Fiction, issue 15: junejuly 2017, Narratives
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Retinal Detachment by Laura Hackshaw


The doors to the elevator close and the space between all five of us falls dead silent. Blood flew from the sky and all the colours seemed to shed their cloaks and that’s when my mouth opened up… it seemed to splutter out from my lips like when a kid puts their hand over a water fountain. You wouldn’t turn to face me though. Where do you get your spite from? The guy with the hair parted to each side, in the dark-blue suit that was too tight for his thighs looked at his phone and chuckled; the screen was totally blank.


Hot chocolate; you never did like coffee. I rode the bus the long way home today. I ran my hands across foundations in so many hues of beige; biscuit, nude, sand…
An empty Clipper lighter tucked away in my pocket (right now is not the time to tell me that I am “too good” to smoke). Breast augmentations and butt implants dominate popular culture but remember the days we used to gawp at these things on reality shows. What’s complex about putting the pop in culture? I think I saw that somewhere.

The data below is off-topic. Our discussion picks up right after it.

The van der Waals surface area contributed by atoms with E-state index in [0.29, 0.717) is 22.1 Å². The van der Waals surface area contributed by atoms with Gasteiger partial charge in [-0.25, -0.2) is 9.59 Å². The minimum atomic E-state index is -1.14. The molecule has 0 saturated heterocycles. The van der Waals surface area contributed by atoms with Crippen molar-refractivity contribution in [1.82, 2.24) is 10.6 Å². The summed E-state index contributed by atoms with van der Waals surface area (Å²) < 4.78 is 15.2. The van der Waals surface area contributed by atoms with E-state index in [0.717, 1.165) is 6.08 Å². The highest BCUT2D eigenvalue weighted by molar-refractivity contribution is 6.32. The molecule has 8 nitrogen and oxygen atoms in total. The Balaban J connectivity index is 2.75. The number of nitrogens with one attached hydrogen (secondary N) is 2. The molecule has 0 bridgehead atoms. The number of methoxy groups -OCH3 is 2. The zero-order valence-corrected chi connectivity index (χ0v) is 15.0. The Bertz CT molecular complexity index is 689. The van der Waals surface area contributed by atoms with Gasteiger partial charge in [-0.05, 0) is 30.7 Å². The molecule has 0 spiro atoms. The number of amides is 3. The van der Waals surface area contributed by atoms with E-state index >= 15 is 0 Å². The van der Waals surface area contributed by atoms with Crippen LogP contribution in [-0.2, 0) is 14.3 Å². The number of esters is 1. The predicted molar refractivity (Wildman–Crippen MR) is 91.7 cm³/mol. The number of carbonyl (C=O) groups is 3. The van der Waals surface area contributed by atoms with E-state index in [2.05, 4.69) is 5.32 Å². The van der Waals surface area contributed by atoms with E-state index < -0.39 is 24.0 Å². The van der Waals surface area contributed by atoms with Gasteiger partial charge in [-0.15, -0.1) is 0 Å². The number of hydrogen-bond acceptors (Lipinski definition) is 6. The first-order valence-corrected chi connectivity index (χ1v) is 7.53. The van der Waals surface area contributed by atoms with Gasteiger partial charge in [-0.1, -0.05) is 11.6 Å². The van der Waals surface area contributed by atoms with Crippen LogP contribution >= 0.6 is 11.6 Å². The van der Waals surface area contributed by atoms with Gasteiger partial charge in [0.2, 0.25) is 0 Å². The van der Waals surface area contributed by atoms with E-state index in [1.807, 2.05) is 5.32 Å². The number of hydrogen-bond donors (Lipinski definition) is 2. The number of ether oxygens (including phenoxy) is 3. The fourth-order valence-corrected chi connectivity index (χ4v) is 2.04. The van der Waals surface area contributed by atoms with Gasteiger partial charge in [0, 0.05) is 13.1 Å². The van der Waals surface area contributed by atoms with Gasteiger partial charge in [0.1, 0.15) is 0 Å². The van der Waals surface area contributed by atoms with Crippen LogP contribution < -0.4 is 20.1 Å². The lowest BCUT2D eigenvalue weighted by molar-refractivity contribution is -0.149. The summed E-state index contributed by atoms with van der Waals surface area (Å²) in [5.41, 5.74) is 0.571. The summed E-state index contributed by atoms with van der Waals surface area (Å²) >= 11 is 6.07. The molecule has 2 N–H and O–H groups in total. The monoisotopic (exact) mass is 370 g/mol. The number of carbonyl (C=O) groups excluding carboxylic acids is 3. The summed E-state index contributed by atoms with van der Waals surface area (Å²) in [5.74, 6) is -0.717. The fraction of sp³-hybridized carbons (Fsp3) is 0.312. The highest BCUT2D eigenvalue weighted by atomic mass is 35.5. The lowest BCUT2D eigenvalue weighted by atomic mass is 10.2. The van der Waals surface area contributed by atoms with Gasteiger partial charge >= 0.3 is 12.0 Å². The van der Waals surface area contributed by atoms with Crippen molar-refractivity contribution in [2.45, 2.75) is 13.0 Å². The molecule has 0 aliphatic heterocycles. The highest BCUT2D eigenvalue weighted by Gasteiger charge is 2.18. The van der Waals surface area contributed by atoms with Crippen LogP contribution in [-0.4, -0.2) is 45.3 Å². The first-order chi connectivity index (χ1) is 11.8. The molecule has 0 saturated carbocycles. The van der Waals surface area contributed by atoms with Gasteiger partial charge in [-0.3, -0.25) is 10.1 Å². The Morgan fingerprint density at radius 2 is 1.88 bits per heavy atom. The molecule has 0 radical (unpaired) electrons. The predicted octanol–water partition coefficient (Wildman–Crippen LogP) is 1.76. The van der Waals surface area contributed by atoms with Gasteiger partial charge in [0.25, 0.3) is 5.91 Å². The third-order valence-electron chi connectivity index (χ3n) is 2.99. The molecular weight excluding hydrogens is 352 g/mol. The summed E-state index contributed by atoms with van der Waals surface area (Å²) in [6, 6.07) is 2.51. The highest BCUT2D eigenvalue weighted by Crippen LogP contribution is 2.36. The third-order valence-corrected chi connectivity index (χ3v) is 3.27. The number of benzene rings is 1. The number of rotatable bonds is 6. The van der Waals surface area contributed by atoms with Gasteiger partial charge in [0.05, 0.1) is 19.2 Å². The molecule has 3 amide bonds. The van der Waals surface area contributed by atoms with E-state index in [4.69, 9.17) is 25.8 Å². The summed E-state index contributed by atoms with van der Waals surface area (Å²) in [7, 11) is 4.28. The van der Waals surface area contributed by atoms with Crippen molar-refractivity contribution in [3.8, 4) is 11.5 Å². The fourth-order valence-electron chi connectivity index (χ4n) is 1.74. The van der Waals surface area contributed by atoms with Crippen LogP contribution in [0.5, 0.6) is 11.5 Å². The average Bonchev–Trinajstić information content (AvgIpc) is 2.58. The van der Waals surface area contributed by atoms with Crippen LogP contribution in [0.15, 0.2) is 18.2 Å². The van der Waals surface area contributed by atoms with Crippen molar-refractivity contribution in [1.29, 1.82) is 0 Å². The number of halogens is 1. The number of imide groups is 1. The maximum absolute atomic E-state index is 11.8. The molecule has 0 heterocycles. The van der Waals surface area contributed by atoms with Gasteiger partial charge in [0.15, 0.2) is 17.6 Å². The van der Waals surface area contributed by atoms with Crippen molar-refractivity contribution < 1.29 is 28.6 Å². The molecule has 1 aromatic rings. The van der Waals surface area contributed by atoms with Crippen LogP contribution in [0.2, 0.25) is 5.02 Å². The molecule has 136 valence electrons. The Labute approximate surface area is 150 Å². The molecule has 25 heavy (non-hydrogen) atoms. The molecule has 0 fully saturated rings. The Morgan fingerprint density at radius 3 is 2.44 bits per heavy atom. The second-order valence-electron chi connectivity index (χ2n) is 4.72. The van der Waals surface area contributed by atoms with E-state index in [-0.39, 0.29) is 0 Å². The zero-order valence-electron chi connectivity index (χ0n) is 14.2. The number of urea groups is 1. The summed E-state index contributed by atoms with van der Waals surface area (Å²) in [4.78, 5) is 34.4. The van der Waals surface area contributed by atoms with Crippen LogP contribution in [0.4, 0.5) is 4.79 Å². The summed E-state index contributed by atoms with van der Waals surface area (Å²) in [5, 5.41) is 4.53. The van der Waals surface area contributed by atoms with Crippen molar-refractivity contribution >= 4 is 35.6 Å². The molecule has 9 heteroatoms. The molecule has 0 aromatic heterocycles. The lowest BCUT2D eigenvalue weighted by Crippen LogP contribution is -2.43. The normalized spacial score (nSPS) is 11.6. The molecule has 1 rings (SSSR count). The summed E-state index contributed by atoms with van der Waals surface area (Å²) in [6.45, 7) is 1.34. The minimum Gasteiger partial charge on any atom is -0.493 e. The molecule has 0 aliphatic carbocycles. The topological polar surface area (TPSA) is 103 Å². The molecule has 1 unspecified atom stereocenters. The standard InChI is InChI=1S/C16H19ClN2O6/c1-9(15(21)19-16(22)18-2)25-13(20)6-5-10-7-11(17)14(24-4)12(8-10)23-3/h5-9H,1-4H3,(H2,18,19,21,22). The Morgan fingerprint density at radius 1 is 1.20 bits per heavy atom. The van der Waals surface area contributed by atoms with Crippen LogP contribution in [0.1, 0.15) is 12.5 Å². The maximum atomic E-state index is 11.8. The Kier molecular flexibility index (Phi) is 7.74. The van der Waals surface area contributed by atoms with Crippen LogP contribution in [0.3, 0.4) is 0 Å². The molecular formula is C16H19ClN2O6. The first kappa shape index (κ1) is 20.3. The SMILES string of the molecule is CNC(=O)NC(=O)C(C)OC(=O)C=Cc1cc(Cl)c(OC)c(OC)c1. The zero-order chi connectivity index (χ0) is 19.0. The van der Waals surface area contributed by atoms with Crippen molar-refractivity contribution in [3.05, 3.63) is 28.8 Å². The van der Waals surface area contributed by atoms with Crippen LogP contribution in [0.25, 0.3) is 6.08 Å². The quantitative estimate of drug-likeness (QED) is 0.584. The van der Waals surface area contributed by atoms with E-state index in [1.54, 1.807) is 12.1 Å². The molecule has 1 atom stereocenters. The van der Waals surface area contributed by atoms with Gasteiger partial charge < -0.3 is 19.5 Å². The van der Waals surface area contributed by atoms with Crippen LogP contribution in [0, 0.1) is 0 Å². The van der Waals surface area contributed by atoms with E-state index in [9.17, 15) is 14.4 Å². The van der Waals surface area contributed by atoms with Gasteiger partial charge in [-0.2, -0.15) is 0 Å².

All the chips in the bowl were crispy at first; just enough salt to make it pop. But there you went again! You kept rambling and fussing at me, on about how you didn’t like the taste of coffee or tea or herbal tea or even hot chocolate anymore. I sat there not knowing whether to tuck myself in or break out into a blur of questions. When did the parameters tighten?
All those colours began to collude and intercept each other until I could no longer see your face.


Laura is a black British-Caribbean girl living in London. A lover of the written word, she has written articles for publications such as; The Body Narratives and The Student Journals. She also writes poetry and short stories and is currently working on a children’s book. You can find her on twitter and wattpad.

Photo by Kassandra (K.) Piñero. You can find her on instagram and her website

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